The names have changed over the decades, but through it all, Texas remains a place where money gets made—and spent.
Brad Lomax was stoked until he found himself fighting Mother Nature and supervising 1.5 million babies.
Melissa Maerz’s new book is a raucous reunion for the cast and crew of the film, whose depiction of the insecurities and thrills of teenage life have made it timeless.
With its industry reeling, the Fort Worth–based airline giant is quietly betting that diminished competition will keep passengers coming—even as they grumble about the carrier’s poor service, late arrivals, and the jam-packing of its flights amid the pandemic.
One editor remembers his former boss as unreasonably demanding—and unafraid of investing in great journalism.
The rural area lost both its hospitals. Can a telehealth station in Cameron fill the urgent-care gap?
Nutritionists have debated for decades the risks and benefits of eating red meat. But now the fight is getting ugly, with each side accusing the other of conflicts of interest.
The annual mock-government summer camp—which I attended in 1995—hits the national spotlight thanks to an engaging new documentary.
Automated helpers, like Diligent Robotics’ Moxi, could reduce the risks to frontline medical workers.
To trace the disease’s spread, the Dallas County medical examiner has set out to screen all of those who end up in his morgue.
These themes, which he returns to again and again in his movies, illustrate how he's developed as a filmmaker.
For decades, the Texas director’s movies have celebrated the sort of mundane yet consequential interactions that the coronavirus took from us. He’s still at it, albeit temporarily cut off from the film community he helped build.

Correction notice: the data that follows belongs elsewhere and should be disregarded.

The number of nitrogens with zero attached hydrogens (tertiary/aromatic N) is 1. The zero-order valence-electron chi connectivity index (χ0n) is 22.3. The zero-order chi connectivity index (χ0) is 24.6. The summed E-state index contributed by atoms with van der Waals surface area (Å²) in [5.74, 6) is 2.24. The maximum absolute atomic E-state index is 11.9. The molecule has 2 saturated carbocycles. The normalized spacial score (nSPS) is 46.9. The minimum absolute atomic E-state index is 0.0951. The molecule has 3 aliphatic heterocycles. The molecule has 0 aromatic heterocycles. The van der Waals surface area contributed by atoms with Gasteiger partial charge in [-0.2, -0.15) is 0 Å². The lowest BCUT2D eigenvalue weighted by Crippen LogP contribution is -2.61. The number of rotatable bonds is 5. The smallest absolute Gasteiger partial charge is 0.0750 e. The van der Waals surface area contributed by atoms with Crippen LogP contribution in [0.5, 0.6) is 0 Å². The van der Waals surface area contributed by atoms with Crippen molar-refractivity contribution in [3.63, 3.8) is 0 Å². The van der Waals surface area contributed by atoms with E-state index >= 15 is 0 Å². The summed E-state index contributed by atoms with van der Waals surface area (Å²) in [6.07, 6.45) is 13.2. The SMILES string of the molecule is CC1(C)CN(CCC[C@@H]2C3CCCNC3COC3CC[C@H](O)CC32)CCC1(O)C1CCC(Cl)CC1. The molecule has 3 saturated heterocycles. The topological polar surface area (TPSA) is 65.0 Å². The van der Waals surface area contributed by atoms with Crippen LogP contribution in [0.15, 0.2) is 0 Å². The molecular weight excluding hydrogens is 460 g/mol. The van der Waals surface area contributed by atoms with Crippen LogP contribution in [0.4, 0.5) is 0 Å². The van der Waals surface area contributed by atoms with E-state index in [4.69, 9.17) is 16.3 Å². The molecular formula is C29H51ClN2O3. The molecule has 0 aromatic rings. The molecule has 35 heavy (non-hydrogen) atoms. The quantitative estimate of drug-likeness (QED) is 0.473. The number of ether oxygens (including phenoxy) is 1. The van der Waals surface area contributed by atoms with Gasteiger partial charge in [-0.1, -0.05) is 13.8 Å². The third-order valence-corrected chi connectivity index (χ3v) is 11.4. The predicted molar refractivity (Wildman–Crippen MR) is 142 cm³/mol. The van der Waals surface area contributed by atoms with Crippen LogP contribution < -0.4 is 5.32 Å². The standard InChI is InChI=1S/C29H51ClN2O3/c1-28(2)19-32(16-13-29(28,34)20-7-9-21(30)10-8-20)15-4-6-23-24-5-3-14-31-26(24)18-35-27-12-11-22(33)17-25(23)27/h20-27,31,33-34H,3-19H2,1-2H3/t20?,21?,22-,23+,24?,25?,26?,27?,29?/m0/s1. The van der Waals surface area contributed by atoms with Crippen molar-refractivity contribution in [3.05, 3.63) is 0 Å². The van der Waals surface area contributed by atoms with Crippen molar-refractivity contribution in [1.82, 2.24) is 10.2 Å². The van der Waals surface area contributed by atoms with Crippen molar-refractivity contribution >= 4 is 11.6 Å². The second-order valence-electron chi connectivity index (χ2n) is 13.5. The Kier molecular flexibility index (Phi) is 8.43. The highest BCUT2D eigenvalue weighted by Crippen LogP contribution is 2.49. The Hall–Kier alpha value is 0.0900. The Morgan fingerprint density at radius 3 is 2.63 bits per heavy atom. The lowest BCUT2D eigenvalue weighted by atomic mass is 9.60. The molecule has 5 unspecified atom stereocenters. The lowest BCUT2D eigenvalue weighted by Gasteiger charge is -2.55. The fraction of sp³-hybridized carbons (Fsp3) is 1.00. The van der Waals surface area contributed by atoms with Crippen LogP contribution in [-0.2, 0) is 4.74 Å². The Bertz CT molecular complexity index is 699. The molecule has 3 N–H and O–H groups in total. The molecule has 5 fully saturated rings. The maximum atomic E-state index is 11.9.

After the pandemic, will Texas's wide open cityscapes lure big business?
UT epidemiologist Lauren Ancel Meyers spent her career planning for infectious disease outbreaks. She has had to rapidly adapt to the very different challenges posed by the novel coronavirus.
The inside story of the Dallas-born luxury retailer’s struggle to remain relevant—and solvent.
President Trump elevated him from MD Anderson Cancer Center to the FDA just in time for the untested federal official to face a global pandemic.
In his first interview since taking the reins, MD Anderson’s former chief medical executive discusses the need to modernize.
The longtime PBS news anchor’s influence grew out of his objective and ethical approach to covering the news.
Chancellor John Sharp pens a strongly worded defense of the integrity of his university’s work.
Texas A&M wants to transform medicine by training a generation of innovation-minded physicians.
A Rice University professor's recent breakthrough may mean that a science fictional scenario is within reach.
A conversation with Ben Lamm of Hypergiant, on solving climate change, the surveillance state, and our automated future.
Academy Award winner Brandon Oldenburg discusses conceptualizing War Remains, an interactive virtual reality experience.
The team is abandoning 25-year-old Globe Life Park for a shiny new stadium next door.
With a new gene therapy center almost completed, the medical center is providing hope for families who previously had little.
In a discussion with Texas Monthly last week, Johnson spoke about the crime woes, his intention to make data-driven decisions, plans for ethics reforms, and why Dallas needs to be more selfish in its regional partnerships.
After a decade-long effort, developers says they’ve secured the funding they need for a $65 million, three-year renovation.
Although grand plans to reopen the historic Baker Hotel are still on hold, this former spa resort destination has plenty more to showcase.
Hanif Abdurraqib's new book about hip-hop pioneers A Tribe Called Quest has reached No. 8 on the New York Times list.
The silver anniversary of a birding festival highlights the contrast between the politics and the ecology of the region.